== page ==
Widgets Magazine

Gov. Jerry Brown addresses drought conference at Stanford on Monday

Jerry Brown spoke at a drought conference co-sponsored by the Hamilton Project and Stanford Woods Institute for the Environment. (Courtesy of Joseph Garappolo)

Jerry Brown spoke at a drought conference co-sponsored by the Hamilton Project and Stanford Woods Institute for the Environment. (Courtesy of Joseph Garappolo)

Gov. Jerry Brown was the featured speaker at a drought conference at Stanford on Monday, co-sponsored by The Hamilton Project and Stanford Woods Institute for the Environment.

Brown focused on the $7.5 billion water bond measure on the Nov. 4 ballot as an opportunity to increase water storage and delivery.

Facebook Chief Operating Officer Sheryl Sandberg made welcoming remarks, followed by an introduction of the event by former U.S. Treasury Secretary Robert E. Rubin.

California is in the third year of a drought, with 82 percent of the state experiencing extreme drought according to the U.S. Drought Monitor.

The Governor declared a state of emergency in January and called for residents to cut water use by 20 percent.  In response to the Governor’s request, Stanford has taken additional measures to further reduce water usage on campus.

Other participants at the four-hour conference included Thomas Iseman of the U.S. Department of the Interior, Barton “Buzz” Thompson of The Stanford Woods Institute for the Environment, Michael Markus of Orange County Water District and Solomon Hsiang of UC-Berkeley. Closing remarks were by Steven Denning of General Atlantic and Chairman of the Board at Stanford University.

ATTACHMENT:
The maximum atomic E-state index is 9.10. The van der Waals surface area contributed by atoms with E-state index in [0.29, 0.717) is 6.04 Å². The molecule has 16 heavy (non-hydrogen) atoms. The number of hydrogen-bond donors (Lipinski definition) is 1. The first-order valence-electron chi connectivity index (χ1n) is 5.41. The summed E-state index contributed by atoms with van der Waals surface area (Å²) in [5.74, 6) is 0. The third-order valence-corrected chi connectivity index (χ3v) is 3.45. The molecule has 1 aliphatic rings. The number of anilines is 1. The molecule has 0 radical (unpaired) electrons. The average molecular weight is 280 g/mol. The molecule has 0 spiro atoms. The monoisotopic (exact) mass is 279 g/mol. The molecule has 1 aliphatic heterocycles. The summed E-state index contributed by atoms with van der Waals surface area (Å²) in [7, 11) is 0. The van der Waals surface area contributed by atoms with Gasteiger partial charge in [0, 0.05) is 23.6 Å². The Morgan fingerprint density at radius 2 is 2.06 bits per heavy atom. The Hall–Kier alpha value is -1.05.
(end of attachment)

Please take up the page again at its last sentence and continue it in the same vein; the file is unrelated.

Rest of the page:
The co-sponsors released three papers which highlighted opportunities for improving water management in the United States in the face of scarce water supplies:  “In Times of Drought:  Nine Economic Facts about Water in the United States,” “Shopping for Water: How the Market can Mitigate Water Shortages in the American West” and “The Path to Water Innovation.”

About Katherine Carr

Katherine Carr is a reporter for The Stanford Daily with a passion for science and public health. She comes to Stanford from Irvine, Calif., where she worked as a freelance writer for the Orange County Register. Carr is a prospective chemistry major and likes to write about science, politics and fashion. To contact her, please email kcarr2 'at' stanford.edu or follow her on Twitter @KatAnneCarr.
  • Gene Beley

    I thought it was neat when Robert Glennon from the University of Arizona told how the Bureau of Reclamation announced that the age of large water projects “was an interesting era, but that era is over” and Governor Jerry Brown was sitting in the front row. I was disappointed that no one talked about how Gov. Brown wants to build a $67 billion (including interest) twin tunnel project that would do more harm than good in the California Delta. When Professor Glennon answered a question from the audience as to why we can’t use pipelines to carry water and told about the weight factor of water, I was picturing Gov. Brown’s 40′ in diameter twin tunnels going underneath the San Joaquin River, Stockton Deep Water Shipping Channel. He has trained his team to give scare motivating sales speeches on earthquakes collapsing the Delta levees (when earthquakes happen more in the Bay Area than in the Delta). But I would fear the river-deep water channel might collapse during the drilling process before we’d have a big earthquake that hasn’t happened in 100 or more years. My observation at this entire seminar was they were preaching to the choir and not addressing the real issues, at least for California.